Great White Shark

Great White Shark

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Description

The great white shark is a streamlined swimmer and a ferocious predator with 3,000 teeth at any one time. This much-feared fish has a torpedo-shaped body, a pointed snout, a crescent-shaped tail, 5 gill slits, no fin spines, an anal fin, and 3 main fins: the dorsal fin (on its back) and 2 pectoral fins (on its sides). When the shark is near the surface, the dorsal fin and part of the tail are visible above the water.

COLORATION

Only the underbelly of the great white shark is actually white; its top surface is gray to blue gray. This is useful in hunting its prey. The great white usually strikes from below and its grayish top coloration blends in with the dark water, enabling it to approach the prey unobserved.

SIZE

Great whites average 12-16 feet long (3.7-4.9 m) long, weighing about 5,000 pounds (2,268 kg). The biggest great white shark on record was 23 feet (7 m) long, weighing about 7,000 pounds (3200 kg). Females are larger than males, as with most sharks. Shark pups can be over 5 feet (1.5 m) long at birth.

DIET AND FEEDING HABITS

Young great white sharks eat fish, rays, and other sharks. Adults eat larger prey, including pinnipeds (sea lions and seals), small toothed whales (like belugas), otters, and sea turtles. They also eat carrion (dead animals that they have found floating dead in the water). Great whites do not chew their food. Their teeth rip prey into mouth-sized pieces which are swallowed whole. A big meal can satisfy a great white for up to 2 months.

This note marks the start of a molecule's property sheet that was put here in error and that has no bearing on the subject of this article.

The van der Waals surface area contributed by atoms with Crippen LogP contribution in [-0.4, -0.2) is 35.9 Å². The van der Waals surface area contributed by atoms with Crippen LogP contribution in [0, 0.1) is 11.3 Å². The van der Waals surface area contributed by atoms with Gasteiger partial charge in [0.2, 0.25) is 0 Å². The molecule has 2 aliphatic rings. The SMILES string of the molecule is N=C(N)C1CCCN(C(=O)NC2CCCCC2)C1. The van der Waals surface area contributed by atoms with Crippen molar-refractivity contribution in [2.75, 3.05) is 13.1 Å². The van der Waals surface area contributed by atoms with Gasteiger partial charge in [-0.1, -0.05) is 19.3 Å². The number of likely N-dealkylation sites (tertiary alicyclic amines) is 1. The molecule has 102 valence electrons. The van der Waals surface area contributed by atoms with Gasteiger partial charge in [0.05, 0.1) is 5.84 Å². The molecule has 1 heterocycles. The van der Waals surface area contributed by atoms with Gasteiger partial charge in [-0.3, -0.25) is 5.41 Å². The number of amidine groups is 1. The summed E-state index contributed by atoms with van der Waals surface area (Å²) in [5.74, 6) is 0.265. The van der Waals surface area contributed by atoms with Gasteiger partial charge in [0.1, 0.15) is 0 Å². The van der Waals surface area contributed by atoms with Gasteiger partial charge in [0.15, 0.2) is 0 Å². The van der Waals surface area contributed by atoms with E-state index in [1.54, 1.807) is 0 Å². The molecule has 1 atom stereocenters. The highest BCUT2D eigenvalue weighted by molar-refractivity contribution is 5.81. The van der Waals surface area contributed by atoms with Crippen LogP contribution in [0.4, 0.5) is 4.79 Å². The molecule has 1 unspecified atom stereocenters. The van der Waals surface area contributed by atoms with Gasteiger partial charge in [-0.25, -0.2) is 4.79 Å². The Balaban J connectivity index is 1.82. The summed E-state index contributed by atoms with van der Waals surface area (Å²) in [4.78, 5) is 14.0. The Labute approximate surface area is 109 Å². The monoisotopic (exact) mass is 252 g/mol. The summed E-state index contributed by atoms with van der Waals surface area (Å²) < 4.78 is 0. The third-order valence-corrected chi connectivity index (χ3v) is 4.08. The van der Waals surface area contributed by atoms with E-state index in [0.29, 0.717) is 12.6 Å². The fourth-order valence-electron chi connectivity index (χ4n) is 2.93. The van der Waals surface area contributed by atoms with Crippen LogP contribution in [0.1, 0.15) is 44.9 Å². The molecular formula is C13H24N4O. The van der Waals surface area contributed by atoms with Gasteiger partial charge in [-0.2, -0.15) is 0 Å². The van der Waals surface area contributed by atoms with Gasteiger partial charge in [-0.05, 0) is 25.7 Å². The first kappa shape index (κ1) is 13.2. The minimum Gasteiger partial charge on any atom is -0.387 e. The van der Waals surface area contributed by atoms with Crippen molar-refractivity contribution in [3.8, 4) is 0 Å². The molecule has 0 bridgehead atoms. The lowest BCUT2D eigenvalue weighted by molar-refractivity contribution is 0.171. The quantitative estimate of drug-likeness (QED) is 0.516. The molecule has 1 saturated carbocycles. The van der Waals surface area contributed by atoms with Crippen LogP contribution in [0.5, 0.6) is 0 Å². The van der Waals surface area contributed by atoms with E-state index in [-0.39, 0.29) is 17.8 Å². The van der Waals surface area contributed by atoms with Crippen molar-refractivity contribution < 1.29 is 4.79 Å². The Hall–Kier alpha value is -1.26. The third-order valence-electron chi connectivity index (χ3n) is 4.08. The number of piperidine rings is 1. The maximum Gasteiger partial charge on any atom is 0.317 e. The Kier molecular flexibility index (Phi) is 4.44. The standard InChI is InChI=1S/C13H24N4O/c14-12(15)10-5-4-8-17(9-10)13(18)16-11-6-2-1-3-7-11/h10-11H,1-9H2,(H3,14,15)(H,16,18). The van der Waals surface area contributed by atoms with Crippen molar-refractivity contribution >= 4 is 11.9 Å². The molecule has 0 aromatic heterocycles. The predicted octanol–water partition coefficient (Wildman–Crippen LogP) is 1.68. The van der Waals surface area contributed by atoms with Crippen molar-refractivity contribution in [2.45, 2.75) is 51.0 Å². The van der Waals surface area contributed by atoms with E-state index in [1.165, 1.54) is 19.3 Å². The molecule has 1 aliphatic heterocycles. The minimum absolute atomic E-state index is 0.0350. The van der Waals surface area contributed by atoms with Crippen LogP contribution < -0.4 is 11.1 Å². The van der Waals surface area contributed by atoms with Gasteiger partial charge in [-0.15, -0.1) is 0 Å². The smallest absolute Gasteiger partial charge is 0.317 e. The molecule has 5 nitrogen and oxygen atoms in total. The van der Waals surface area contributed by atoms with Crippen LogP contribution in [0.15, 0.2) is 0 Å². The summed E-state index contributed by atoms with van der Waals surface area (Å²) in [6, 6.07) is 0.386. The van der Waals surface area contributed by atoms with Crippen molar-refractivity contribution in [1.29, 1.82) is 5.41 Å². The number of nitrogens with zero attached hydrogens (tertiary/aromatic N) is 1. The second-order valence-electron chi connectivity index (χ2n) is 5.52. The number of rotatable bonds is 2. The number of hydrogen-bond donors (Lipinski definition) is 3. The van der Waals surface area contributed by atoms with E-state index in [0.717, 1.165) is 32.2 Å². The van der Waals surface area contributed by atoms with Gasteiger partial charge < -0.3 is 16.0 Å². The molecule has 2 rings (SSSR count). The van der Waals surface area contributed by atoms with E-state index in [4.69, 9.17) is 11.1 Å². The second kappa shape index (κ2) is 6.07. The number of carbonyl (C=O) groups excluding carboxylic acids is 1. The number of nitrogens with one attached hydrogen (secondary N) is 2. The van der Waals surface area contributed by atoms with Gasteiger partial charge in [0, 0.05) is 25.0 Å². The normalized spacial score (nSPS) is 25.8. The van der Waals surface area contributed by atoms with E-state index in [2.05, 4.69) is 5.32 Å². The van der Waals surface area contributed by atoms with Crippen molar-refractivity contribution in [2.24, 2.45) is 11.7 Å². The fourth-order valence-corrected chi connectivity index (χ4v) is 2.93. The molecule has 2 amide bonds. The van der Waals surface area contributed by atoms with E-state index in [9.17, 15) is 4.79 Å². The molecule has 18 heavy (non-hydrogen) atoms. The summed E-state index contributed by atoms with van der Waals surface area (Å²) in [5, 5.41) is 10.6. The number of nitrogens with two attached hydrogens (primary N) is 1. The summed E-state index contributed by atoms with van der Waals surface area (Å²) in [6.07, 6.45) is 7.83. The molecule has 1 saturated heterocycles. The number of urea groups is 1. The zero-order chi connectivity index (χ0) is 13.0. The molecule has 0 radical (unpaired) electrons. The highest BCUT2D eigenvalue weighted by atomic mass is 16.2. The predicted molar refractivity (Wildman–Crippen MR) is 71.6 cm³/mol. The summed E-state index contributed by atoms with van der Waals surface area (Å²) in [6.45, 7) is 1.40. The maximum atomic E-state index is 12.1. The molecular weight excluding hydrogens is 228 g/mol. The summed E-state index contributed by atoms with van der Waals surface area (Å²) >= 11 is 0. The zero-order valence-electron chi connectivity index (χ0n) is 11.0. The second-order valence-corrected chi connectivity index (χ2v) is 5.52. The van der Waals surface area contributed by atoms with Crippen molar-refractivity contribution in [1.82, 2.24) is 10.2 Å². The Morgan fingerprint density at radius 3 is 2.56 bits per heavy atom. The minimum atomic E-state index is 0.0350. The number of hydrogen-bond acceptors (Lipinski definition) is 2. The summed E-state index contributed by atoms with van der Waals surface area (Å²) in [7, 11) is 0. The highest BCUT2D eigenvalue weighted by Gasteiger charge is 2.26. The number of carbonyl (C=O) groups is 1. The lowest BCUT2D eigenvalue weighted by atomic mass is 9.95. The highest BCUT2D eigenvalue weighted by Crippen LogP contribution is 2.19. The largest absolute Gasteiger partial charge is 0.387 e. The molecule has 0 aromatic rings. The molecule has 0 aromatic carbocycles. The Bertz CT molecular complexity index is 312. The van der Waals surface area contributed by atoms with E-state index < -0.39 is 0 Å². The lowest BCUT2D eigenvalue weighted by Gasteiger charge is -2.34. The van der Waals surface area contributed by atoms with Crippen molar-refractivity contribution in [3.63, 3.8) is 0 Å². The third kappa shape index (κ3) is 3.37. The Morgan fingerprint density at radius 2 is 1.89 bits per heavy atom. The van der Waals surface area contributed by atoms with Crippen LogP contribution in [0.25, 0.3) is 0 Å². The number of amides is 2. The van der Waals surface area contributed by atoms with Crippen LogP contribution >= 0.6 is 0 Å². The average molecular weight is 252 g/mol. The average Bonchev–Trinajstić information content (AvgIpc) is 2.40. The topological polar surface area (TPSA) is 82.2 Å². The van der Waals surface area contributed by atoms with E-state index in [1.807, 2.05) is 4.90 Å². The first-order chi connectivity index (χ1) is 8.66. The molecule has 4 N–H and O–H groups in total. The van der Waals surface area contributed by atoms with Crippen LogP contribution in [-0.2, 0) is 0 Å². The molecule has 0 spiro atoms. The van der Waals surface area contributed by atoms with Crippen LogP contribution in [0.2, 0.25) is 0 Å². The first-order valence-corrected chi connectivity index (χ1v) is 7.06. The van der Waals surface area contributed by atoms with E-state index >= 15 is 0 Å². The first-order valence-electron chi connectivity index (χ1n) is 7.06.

TEETH

The great white shark has 3,000 teeth at any one time. They are triangular, serrated (saw-edged), razor-sharp, and up to 3 inches (7.5 cm) long. The teeth are located in rows which rotate into use as needed. The first two rows are used in obtaining prey, the other rows rotate into place as they are needed. As teeth are lost, broken, or worn down, they are replaced by new teeth that rotate into place.

SENSES

Shark's primarily use their sense of smell followed by their sensing of electric charges. The shark's other senses, like sensing changes in water pressure, eyesight, and hearing, are less important. The great white's nostrils can smell one drop of blood in 25 gallons (100 liters) of water. (Shark nostrils are only used for smell and not for breathing, like our nostrils. They breathe using gills, not nostrils.) The sensing of minute electrical discharges in the water is accomplished by a series of jelly-filled canals in the head called the ampullae of Lorenzini. This allows the shark to sense the tiny electrical fields generated by all animals, for example, from muscle contractions. It may also serve to detect magnetic fields which some sharks may use in navigation. The great white is the only type of shark that will go to the surface and poke its head up out of the water. No one knows exactly why it does this; perhaps it is to see potential prey such as surface-dwelling sea lions.

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